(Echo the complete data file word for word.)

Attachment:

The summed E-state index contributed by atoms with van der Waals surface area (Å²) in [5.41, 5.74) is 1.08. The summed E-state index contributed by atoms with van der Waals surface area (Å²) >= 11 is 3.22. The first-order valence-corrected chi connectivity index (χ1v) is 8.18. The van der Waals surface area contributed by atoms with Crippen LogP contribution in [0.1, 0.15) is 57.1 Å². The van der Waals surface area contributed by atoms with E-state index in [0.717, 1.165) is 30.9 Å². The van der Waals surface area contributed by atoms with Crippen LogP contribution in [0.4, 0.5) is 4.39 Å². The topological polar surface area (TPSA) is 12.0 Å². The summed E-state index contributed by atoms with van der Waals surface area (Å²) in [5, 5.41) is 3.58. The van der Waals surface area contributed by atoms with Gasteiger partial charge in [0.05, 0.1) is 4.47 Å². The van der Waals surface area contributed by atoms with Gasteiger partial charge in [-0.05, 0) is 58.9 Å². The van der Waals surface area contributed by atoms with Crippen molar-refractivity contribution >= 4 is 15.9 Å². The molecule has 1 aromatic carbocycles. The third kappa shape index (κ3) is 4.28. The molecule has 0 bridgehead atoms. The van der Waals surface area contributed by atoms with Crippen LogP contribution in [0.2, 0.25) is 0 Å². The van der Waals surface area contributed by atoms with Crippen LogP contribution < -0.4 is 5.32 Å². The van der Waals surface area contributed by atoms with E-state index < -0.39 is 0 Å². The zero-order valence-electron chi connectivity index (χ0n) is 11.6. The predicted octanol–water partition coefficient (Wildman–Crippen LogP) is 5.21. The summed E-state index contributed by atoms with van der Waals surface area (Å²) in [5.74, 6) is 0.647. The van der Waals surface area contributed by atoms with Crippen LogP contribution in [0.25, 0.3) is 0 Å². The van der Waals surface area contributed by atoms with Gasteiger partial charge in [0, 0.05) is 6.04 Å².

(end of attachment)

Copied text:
The summed E-state index contributed by atoms with van der Waals surface area (Å²) in [5.41, 5.74) is 1.08. The summed E-state index contributed by atoms with van der Waals surface area (Å²) >= 11 is 3.22. The first-order valence-corrected chi connectivity index (χ1v) is 8.18. The van der Waals surface area contributed by atoms with Crippen LogP contribution in [0.1, 0.15) is 57.1 Å². The van der Waals surface area contributed by atoms with E-state index in [0.717, 1.165) is 30.9 Å². The van der Waals surface area contributed by atoms with Crippen LogP contribution in [0.4, 0.5) is 4.39 Å². The topological polar surface area (TPSA) is 12.0 Å². The summed E-state index contributed by atoms with van der Waals surface area (Å²) in [5, 5.41) is 3.58. The van der Waals surface area contributed by atoms with Gasteiger partial charge in [0.05, 0.1) is 4.47 Å². The van der Waals surface area contributed by atoms with Gasteiger partial charge in [-0.05, 0) is 58.9 Å². The van der Waals surface area contributed by atoms with Crippen molar-refractivity contribution >= 4 is 15.9 Å². The molecule has 1 aromatic carbocycles. The third kappa shape index (κ3) is 4.28. The molecule has 0 bridgehead atoms. The van der Waals surface area contributed by atoms with Crippen LogP contribution in [0.2, 0.25) is 0 Å². The van der Waals surface area contributed by atoms with Crippen LogP contribution < -0.4 is 5.32 Å². The van der Waals surface area contributed by atoms with E-state index < -0.39 is 0 Å². The zero-order valence-electron chi connectivity index (χ0n) is 11.6. The predicted octanol–water partition coefficient (Wildman–Crippen LogP) is 5.21. The summed E-state index contributed by atoms with van der Waals surface area (Å²) in [5.74, 6) is 0.647. The van der Waals surface area contributed by atoms with Crippen LogP contribution in [0.25, 0.3) is 0 Å². The van der Waals surface area contributed by atoms with Gasteiger partial charge in [0, 0.05) is 6.04 Å².